For obtaining sacramental grace the Church had all time adhered to the principle of the “hic et nunc”, that is necessary for it reflects that our faith is incarnational. An expression of this truth is given by the words of Cyprian: “Caro cardo salutis.” In Catholic faith, which is that of incarnation, the body cannot and should not be set in ‘remote’ mode, and separated from reality by screens and internet, apart from serious reasons such as verified “contagiousness”. Body and soul belong together, they are one. Similarly, it was never considered, that someone would receive the sacramental absolution by phone. It presupposes the physical presence at the same place.

The NT knows a concreteness in touching Christ when saying in Lk 6:17ff.: “A large crowd of his disciples was there and a great number of people … with their diseases and troubled by impure spirits. And the people all tried to touch him, because a healing power was coming from him and healing them all.” The touching of his vestment has found an expression also in the nowadays extraordinary form of the Roman Rite of Mass when the altar server immediately before the consecration kneels down behind the priest and seizes the extreme border of the chasuble with his fingers.[11] Thereby this gesture opens the eyes of faith to recognise Jesus Christ as the one proper acting during Mass.

April 21, 2024
Dominica IV Paschæ

Prof. Dr. habil. Michael Stickelbroeck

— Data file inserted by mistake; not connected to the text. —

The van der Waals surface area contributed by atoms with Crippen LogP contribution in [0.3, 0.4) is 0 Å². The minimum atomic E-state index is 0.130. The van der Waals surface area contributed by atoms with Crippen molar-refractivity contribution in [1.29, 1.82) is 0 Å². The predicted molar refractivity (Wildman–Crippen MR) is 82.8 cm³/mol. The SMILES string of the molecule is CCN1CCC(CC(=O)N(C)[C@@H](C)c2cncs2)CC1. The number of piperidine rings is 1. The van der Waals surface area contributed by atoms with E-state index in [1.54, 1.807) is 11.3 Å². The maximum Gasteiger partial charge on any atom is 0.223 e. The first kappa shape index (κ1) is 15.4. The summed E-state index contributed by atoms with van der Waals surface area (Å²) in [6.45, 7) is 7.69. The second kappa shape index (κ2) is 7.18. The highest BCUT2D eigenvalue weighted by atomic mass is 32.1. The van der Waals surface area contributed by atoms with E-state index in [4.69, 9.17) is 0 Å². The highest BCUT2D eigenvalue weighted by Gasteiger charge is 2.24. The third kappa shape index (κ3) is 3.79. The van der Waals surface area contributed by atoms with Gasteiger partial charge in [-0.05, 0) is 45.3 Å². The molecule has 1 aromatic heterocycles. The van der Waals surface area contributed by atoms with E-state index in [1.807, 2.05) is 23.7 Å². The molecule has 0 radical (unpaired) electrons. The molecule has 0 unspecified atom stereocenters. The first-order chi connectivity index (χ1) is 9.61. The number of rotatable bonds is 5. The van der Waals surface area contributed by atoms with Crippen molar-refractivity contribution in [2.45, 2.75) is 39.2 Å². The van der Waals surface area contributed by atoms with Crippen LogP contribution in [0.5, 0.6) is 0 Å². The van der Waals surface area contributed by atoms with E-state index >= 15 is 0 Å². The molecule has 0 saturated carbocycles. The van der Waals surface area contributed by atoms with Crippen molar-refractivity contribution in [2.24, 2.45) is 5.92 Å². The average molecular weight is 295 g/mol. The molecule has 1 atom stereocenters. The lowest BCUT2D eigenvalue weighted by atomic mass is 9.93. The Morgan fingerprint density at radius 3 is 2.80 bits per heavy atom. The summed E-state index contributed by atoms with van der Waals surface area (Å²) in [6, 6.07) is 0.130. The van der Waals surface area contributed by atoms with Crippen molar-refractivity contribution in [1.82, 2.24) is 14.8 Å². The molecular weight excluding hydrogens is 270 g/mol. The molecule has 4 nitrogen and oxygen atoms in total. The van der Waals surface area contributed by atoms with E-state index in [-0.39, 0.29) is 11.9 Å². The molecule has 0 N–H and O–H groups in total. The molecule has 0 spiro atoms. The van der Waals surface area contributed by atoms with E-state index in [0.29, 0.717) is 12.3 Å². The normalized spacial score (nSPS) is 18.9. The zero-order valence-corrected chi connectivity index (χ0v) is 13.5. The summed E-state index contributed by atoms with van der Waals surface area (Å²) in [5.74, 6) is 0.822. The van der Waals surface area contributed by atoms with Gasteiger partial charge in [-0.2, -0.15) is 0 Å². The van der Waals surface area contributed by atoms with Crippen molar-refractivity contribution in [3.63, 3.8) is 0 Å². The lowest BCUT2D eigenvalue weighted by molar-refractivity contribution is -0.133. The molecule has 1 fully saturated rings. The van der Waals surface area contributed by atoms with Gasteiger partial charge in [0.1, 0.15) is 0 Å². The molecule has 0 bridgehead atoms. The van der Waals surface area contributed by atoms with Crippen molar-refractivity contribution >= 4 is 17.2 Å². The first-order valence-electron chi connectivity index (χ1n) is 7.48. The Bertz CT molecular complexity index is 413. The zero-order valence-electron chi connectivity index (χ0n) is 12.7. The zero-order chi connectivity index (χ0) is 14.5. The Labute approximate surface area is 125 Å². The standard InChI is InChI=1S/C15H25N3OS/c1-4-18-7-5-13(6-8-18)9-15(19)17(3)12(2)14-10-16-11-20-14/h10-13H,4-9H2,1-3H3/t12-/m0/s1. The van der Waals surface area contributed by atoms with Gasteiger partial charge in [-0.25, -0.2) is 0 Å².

[1] Cfr. Jean-Luc Marion, Etant donnée. Essai d’une phénomenologie de la donation, Paris 1987, 80.

[2] Cfr. Helmut Hoping, Mein Leib für euch gegeben. Geschichte und Theologie der Eucharistie, Freiburg 2011, 11, 443f.

[3] Cfr. Alexander Schmemann, Liturgical Theology, Theology of Liturgy, and Liturgical Reform, in: T. Fisch (ed.), Liturgy and Tradition, New York 1990, 56.

[4] Cfr. Pawel Beyga, Prayer towards the East in the thought of Joseph Ratzinger/Benedict XVI. The twentieth anniversary of The Spirit of the Liturgy, in: R. Voderholzer / C. Schaller / F.-X. Heibl (Hgg.), Mitteilungen Institut Papst Benedikt XVI., 13/2020, 59–68, 67.

[5] SC 48.

[6] Concil. Trid. Sess 22, cap. 2 (DH 1740).

[7] Cfr. Concil. Trid. Sess 22, cap. 1 (DH 1740).

[8] Cfr. Hilarius, De Trin. VIII, 16; Cyrill Alex., In Joh. IV, 2; XI, 11.

[9] Pope John Paul II., Ecclesia de Eucharistia, 2003, nr. 11.

[10] Cfr. Council of Trient, Session 22, cap. 1 (DH 1740f.).

[11] Vgl. Martin Ramm, Zum Altare Gottes will ich treten. Die Messe in ihren Riten erklärt, Thalwil 62018, 155.